Skip to main content

Natural Awakenings Tucson

COVID Kids: Stress Can Impact Sperm and Future Offspring

Pregnant Woman During Pandemic

Africa Studio/Shutterstock.com

Prolonged fear and anxiety brought on by major stressors such as the COVID-19 pandemic can not only take a toll on a person’s mental health, but may also have a lasting impact on a man’s sperm composition that could affect future offspring, reports a new study in the journal Nature Communications.  University of Maryland School of Medicine researchers found that the effects of paternal stress can be transferred to offspring through changes in the extracellular vesicles; small, membrane-bound particles that transport proteins, lipids and nucleic acids between cells and interact with maturing sperm. They are produced in large amounts in the reproductive tract and play an integral role in sperm maturation. “Connecting with our friends and loved ones by high-tech means or through simple phone calls can help us maintain ties during stressful days ahead,” advises Joshua Gordon, M.D., Ph.D., director of the National Institute of Mental Health.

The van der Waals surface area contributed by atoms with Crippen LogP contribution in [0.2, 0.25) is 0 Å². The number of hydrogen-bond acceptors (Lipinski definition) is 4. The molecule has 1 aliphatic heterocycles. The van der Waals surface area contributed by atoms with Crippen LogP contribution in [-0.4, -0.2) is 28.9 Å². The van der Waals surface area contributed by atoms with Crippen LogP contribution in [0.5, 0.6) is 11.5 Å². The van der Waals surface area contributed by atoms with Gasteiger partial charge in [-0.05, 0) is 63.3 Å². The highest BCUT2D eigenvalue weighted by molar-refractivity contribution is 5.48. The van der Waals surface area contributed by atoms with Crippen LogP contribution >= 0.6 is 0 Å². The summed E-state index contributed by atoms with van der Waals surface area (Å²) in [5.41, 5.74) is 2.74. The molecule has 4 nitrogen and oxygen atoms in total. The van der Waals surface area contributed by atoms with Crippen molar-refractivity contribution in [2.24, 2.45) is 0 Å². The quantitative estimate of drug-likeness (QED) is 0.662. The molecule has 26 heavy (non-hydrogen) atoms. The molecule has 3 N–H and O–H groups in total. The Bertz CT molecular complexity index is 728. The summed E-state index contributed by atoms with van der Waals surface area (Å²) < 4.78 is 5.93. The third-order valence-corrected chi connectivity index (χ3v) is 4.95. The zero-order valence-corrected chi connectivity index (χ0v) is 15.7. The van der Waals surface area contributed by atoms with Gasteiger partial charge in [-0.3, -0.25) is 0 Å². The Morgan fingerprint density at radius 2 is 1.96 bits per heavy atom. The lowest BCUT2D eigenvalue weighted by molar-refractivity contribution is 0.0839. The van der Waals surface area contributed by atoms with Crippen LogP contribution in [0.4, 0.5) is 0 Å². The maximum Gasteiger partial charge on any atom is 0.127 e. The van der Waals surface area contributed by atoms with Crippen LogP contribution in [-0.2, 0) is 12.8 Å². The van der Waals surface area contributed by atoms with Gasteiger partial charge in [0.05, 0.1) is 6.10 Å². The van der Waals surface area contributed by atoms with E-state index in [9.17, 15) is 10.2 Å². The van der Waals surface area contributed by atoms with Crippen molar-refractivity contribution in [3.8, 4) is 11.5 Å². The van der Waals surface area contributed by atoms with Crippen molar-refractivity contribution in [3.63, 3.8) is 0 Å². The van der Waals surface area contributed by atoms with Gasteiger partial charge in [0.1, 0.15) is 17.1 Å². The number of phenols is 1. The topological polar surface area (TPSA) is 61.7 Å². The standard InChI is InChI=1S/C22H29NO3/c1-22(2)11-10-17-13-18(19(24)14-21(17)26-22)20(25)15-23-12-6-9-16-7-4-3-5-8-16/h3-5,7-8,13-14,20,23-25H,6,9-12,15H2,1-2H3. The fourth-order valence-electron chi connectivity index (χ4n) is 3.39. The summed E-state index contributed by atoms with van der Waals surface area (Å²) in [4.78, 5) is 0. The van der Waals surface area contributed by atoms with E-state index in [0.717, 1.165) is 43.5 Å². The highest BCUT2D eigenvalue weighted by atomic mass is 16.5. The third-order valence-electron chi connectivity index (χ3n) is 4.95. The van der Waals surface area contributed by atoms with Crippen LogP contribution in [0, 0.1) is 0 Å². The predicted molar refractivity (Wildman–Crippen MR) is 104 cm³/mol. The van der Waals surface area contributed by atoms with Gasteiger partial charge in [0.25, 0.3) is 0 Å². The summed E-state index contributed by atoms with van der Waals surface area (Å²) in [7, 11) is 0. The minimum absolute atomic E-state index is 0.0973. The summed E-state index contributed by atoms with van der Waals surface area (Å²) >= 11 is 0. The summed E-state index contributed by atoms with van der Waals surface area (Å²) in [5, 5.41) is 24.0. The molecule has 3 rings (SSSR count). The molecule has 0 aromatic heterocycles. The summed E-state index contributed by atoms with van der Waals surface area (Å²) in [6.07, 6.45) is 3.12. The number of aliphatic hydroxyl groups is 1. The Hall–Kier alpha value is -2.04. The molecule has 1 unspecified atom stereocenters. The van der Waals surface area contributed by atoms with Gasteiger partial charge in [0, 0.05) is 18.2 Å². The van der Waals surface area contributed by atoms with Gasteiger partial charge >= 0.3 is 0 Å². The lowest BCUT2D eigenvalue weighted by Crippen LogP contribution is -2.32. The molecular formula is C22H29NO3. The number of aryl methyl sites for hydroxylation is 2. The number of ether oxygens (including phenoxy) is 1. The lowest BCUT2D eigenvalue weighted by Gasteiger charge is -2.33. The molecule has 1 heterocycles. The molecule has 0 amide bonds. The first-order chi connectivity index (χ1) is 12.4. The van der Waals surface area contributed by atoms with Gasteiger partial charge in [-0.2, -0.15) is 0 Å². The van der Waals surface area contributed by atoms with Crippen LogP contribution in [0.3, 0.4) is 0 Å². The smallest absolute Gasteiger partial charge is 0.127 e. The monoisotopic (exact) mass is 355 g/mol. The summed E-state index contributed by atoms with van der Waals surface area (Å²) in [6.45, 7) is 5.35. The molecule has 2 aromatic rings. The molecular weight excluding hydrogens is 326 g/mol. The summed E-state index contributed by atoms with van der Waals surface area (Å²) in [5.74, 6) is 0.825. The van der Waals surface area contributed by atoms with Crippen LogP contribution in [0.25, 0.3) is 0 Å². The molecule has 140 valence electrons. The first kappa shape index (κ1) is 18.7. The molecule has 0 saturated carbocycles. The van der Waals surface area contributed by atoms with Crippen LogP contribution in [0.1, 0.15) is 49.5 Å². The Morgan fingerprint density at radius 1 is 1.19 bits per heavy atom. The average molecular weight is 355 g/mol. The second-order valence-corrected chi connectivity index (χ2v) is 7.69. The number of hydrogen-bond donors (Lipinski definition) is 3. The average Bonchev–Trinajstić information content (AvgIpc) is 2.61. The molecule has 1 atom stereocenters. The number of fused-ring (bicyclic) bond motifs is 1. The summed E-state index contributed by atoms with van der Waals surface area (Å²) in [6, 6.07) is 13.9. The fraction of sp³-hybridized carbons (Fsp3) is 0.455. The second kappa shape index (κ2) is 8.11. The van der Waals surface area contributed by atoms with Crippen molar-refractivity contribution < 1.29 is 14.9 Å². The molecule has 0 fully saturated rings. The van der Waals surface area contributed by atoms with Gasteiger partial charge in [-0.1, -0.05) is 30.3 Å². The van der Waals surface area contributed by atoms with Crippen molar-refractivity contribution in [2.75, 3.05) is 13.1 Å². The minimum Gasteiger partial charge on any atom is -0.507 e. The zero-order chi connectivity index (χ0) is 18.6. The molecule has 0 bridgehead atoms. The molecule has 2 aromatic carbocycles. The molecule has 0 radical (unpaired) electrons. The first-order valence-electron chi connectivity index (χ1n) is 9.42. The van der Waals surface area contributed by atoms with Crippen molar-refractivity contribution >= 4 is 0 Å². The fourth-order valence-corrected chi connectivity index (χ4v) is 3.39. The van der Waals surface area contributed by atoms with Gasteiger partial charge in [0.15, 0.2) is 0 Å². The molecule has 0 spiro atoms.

Coming in February
For more information about our upcoming issue contact [email protected]
Due Date: The 10th of the month. Be a part of one of our upcoming issues. Contact [email protected] for cheerful and efficient help with your marketing!
Join Our Email Newsletter

 

Missed the print deadline? Try email news!

Email News Exclusives with Social Media pushes; ask us about it today! [email protected]

Visit Us on Facebook
’Tis the Season to Save the Planet: Eco-Friendly Holiday Ideas
Nap Less for Heart Health
Scientists Confront Academic Racism
Aerobic Exercises Improve Fatty Liver Condition